What’s not changing is the powertrain, as both the Range Rover Sport HSE and Range Rover Sport Supercharged soldier on with last year’s engine options. The HSE gets a 5.0-liter V-8, good for 375 horsepower and 375 pound-feet of torque, while the range-topping Supercharged variant gets a force-fed version of the same V-8 good for 510 Horsepower and 461 pound feet of torque.
Both gasoline engines come mated to a ZF-built six-speed automatic transmission, and European customers can choose from two diesel variants rated at 252 horsepower and 208 horsepower, respectively. These diesel engines come with a ZF eight-speed automatic transmission, which (oddly) isn’t offered with gasoline engines.
Outside, the 2013 Range Rover Sport models are offered in five new colors, including Barolo, Barossa, Causeway, Havana and Mariana. Five-spoke, turbine-style alloy wheels are a new option, and those choosing the Sport Supercharged model will get red-painted Brembo brake calipers.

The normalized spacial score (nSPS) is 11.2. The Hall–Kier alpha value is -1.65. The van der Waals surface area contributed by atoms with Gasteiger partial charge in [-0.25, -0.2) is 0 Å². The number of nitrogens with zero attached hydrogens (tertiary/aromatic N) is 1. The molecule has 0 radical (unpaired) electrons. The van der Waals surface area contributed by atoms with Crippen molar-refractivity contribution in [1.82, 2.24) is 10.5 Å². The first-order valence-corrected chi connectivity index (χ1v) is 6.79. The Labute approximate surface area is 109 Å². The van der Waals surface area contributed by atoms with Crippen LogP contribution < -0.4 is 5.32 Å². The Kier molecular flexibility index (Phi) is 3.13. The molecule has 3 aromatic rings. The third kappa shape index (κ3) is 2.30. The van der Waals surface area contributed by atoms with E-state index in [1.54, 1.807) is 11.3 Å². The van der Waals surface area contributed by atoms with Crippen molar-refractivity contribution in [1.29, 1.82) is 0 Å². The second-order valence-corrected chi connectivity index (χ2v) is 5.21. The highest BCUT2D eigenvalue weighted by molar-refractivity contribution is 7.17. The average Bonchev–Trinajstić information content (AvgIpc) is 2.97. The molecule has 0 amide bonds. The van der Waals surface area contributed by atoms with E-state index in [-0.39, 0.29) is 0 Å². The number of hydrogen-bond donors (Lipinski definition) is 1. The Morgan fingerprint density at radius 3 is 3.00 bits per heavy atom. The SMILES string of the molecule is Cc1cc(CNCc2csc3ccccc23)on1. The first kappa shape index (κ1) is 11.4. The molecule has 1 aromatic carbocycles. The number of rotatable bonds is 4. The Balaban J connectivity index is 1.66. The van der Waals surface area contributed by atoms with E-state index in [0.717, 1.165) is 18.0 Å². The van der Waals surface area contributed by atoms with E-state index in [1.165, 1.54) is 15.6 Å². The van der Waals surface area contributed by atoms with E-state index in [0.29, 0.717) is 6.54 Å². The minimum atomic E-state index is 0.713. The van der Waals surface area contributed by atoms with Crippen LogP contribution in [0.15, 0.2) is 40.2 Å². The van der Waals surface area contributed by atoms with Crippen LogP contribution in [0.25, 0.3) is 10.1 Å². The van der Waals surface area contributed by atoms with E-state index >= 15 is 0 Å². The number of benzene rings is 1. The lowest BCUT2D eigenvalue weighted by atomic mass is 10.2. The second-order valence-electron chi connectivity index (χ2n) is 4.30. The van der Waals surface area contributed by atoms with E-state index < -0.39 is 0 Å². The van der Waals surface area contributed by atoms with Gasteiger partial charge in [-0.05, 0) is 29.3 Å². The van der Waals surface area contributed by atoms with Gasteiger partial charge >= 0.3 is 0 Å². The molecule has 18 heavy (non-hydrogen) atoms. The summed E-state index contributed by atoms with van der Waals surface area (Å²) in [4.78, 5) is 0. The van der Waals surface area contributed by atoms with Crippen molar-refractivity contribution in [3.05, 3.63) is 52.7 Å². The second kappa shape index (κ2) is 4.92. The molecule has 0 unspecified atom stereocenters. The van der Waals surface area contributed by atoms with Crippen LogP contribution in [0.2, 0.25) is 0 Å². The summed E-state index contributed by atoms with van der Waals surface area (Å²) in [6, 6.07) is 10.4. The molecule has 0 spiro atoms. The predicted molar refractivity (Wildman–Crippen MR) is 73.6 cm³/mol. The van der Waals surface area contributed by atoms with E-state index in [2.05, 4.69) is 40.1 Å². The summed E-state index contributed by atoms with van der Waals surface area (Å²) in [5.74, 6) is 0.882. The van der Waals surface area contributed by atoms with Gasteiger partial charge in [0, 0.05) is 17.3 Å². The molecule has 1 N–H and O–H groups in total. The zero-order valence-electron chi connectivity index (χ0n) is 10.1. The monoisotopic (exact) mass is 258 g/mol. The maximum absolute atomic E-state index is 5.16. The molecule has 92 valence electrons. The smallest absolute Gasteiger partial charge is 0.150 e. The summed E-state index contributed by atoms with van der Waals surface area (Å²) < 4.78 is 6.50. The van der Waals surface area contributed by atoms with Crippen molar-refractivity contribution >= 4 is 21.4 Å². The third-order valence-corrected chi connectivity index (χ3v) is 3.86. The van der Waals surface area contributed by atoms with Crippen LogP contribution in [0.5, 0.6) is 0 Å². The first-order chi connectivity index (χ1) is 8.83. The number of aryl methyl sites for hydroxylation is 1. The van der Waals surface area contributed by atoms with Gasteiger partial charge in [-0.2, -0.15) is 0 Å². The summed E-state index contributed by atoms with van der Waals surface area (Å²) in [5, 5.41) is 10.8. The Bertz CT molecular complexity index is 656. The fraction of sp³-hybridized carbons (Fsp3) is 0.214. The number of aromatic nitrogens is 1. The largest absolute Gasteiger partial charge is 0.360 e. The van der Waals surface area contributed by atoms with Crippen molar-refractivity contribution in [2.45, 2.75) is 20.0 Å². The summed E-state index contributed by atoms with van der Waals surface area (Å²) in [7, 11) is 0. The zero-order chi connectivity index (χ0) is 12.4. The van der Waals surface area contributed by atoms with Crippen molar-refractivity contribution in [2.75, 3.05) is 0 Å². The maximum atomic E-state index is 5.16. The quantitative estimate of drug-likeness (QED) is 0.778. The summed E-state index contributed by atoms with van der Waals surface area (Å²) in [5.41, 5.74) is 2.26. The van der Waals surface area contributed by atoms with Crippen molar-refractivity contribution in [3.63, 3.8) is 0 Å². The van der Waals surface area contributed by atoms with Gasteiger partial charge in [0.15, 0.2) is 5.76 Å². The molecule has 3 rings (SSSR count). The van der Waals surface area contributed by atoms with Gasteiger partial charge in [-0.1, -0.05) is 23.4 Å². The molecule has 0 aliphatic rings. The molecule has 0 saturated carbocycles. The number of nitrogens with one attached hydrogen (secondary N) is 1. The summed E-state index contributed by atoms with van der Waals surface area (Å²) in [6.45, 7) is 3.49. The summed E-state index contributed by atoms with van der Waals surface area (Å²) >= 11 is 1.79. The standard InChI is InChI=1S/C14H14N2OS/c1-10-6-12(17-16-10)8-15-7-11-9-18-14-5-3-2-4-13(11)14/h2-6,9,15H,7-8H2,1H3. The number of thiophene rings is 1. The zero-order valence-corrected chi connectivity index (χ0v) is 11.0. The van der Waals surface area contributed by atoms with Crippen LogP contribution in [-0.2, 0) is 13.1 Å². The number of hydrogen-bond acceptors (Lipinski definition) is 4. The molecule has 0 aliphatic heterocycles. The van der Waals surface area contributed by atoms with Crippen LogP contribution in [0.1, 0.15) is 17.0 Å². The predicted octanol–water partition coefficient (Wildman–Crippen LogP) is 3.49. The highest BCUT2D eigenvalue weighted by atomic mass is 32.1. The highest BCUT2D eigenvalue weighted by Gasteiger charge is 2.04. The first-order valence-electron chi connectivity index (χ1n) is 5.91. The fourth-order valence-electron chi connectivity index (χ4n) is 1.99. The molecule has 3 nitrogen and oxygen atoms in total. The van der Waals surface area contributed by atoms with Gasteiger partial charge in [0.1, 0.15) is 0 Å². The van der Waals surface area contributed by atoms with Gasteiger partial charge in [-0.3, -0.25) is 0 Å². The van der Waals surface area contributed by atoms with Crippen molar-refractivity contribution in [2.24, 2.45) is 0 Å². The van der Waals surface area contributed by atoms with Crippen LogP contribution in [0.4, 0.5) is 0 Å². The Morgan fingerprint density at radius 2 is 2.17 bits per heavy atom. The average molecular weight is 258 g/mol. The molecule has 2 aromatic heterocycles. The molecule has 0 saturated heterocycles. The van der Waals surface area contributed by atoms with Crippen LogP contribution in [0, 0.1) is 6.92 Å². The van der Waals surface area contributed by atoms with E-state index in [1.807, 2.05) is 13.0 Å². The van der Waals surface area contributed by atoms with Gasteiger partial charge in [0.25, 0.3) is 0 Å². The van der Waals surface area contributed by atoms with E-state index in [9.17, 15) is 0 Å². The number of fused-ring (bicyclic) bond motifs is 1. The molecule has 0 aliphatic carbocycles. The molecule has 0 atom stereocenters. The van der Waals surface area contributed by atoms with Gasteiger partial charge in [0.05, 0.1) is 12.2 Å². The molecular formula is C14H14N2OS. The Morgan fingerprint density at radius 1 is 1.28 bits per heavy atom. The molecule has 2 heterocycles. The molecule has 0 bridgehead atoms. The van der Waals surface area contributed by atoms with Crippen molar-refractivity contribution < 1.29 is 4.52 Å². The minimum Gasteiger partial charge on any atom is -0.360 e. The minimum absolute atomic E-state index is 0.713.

Inside, new trim combinations feature a dark upper cabin with lighter-colored seats, or a lighter upper cabin with dark seats. There’s a new carbon veneer package available, which Land Rovers says will add a “contemporary look” to the interior. Available features like the Harmon Kardon audio systems and the 7-inch, Dual View touchscreen infotainment center, carry over from last year.
In the words of John Edwards, Land Rover’s Global Brand Director, the new Sport models focus on detail improvements to “redefine the Range Rover Sport’s class-leading levels of comfort and customer appeal.” In other words, Range Rover knows to leave well enough alone with the Sport models, at least for now.